The American Enterprise Institute is a propaganda organ for conservative corporate capitalism. They don't really care about Pollan's book: all they care about is that they can present another
denialist club for bashing liberals and progressives who criticize capitalists for trampling over our health, environment, politics, and culture.

There's a good criticism at The Big Money.

Monday, August 03, 2009

Austrian Economics can't count.

Austrian economists are notorious for their rejection of mathematical models in economics. Considering this evidence that they can't count, we can guess what their REAL reason is.

Seven Periodicals

Our monthly The Free Market examines the economic and political scene from a classical-liberal viewpoint. The Austrian Economics Newsletter links our academic network with in-depth interviews. The Mises Review surveys new books. The Quarterly Journal of Austrian Economics (the successor journal to the Review of Austrian Economics), is the premier setting for new research and ideas in economics. The Journal of Libertarian Studies is the scholarly venue for political theory and applications.

They say seven, but only list 5 (or 6 if you give them the benefit of the doubt.) Taken from About the Mises Institute.

Tuesday, July 21, 2009

Now why would they want that?

I asked for silly Reason articles, and here's a doozy:

Hands Off Hitler! It's time to repeal Godwin's Law by David Weigel.

Now, Godwin's Law has several interpretations:
(1) If a discussion goes on long enough, EVENTUALLY a Hitler/Nazi analogy will be made.
(2) An observation that when a Hitler/Nazi analogy is invoked, meaningful argument is over.

Since the invention and popularization of Godwin's Law, libertarians feel hobbled when they want to lump all their opponents with Nazis and Hitler. The propaganda and hyperbole don't work when they can be so easily ridiculed with a pithy invocation of the words "Godwin's Law".

Now, Weigel assembles a well-documented pseudo-intellectual argument for "repeal" of Godwin's Law, exploring special cases, history, and persecution when this victimless crime is committed. Why pseudo-intellectual? Well, how can you respond to howlers such as "Thus, despite all efforts at regulation, the market has repeatedly decided in favor of the N[azi]-bomb." What regulation? What market? If anything, you'd expect a libertarian to claim this is an example that should be in Ellickson's book "Order Without Law". Here we have a social institution that has developed without government and without markets. Without markets? Libertarian heresy! There must be a way to purchase the institution!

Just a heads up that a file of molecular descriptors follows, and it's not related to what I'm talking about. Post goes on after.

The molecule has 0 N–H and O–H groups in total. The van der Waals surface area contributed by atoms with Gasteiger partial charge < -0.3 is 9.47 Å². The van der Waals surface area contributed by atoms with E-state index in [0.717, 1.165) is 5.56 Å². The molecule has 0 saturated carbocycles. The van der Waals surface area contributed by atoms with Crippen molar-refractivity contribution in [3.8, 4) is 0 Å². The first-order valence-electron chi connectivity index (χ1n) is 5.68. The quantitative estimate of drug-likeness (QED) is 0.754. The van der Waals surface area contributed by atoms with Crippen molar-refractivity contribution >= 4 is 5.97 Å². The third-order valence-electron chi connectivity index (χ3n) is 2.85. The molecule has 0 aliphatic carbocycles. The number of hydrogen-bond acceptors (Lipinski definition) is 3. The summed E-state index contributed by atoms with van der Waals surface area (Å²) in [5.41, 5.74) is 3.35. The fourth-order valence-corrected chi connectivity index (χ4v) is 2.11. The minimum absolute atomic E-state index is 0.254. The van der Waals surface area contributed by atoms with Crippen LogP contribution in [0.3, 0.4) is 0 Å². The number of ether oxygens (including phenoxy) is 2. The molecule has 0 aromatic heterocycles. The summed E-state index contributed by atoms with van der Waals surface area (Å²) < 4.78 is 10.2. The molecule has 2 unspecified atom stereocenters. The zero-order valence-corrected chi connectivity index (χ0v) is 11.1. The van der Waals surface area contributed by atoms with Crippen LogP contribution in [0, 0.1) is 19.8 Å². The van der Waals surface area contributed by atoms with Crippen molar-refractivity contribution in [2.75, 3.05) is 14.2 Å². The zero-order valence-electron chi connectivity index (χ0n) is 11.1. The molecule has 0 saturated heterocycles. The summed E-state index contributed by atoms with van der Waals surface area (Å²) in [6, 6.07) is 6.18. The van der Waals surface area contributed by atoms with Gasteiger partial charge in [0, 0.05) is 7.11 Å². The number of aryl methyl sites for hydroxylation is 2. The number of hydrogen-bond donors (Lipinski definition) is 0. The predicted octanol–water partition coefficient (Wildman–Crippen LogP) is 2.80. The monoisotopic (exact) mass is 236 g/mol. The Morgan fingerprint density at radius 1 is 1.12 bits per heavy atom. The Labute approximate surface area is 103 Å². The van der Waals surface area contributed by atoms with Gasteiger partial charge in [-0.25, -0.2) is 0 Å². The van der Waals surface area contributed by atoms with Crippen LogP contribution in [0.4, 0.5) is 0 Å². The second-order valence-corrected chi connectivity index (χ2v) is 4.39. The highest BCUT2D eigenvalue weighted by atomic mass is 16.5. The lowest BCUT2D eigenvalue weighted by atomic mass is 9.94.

Evidently Weigel misses the corollary to freedom of speech that others are free to laugh at you for whatever reason. Knowing that others will punish you with derision must make him feel unfree. Poor baby. If only propaganda was easy, and you could always simply tarbrush your opponents without anybody understanding how they were being manipulated!

"We'll be better off rolling back Godwin's Law and admitting the all-purpose usefulness of Nazi analogies. It's exactly what the Germans wouldn't want." Ah, and here we have the ultimate justification. Stick it to the Germans! Wow, what a lot of intellectual traction THAT argument has!

I think Reason Magazine should be more properly named Prejudice Magazine. The article-writing process is rather obvious: start with the conclusion and bend facts, history, and argument until your point is "supported". A dark ages scholastic approach. About the only nice thing I can say about Weigel is that he's far from the only one at Reason who writes this way.

Tuesday, July 07, 2009

Extreme cases.

I saw this over at Marginal Revolution and just had to laugh.

Imagine the extreme case -- a 100% income tax. No matter how much you make, you actually receive nothing. Therefore, no one works. Result: 100% unemployment and GDP=0.
Obviously, smaller taxes will have less extreme effects. But increasing a tax can surely make a recession worse.
Posted by: Robert A. Book at Jul 7, 2009 12:47:48 PM

I love the world of economics. Imagine the extreme case--no taxes. Assuming we weren't taken over by some other country, we would have no army, a fragmented system of private toll roads, unlimited immigration, warlord armies fighting over territories. Kind of like Somalia. Obviously this proves the more taxes the better, and that taxes will make everything better.
Posted by: es32 at Jul 7, 2009 1:33:11 PM

Thursday, June 11, 2009

The Top 10 Most Absurd Time Covers of The Past 40 Years

The Top 10 Most Absurd Time Covers of The Past 40 Years

Reason Magazine, ever delighted to snipe at others, points out a load of silly hype from Time.

If only what was good for the goose was good for the gander: no, wait! Is it possible that Reason Magazine has published something that was ridiculous hype? Could they have published some libertarian point of view that is ludicrously alarmist or otherwise silly in hindsight?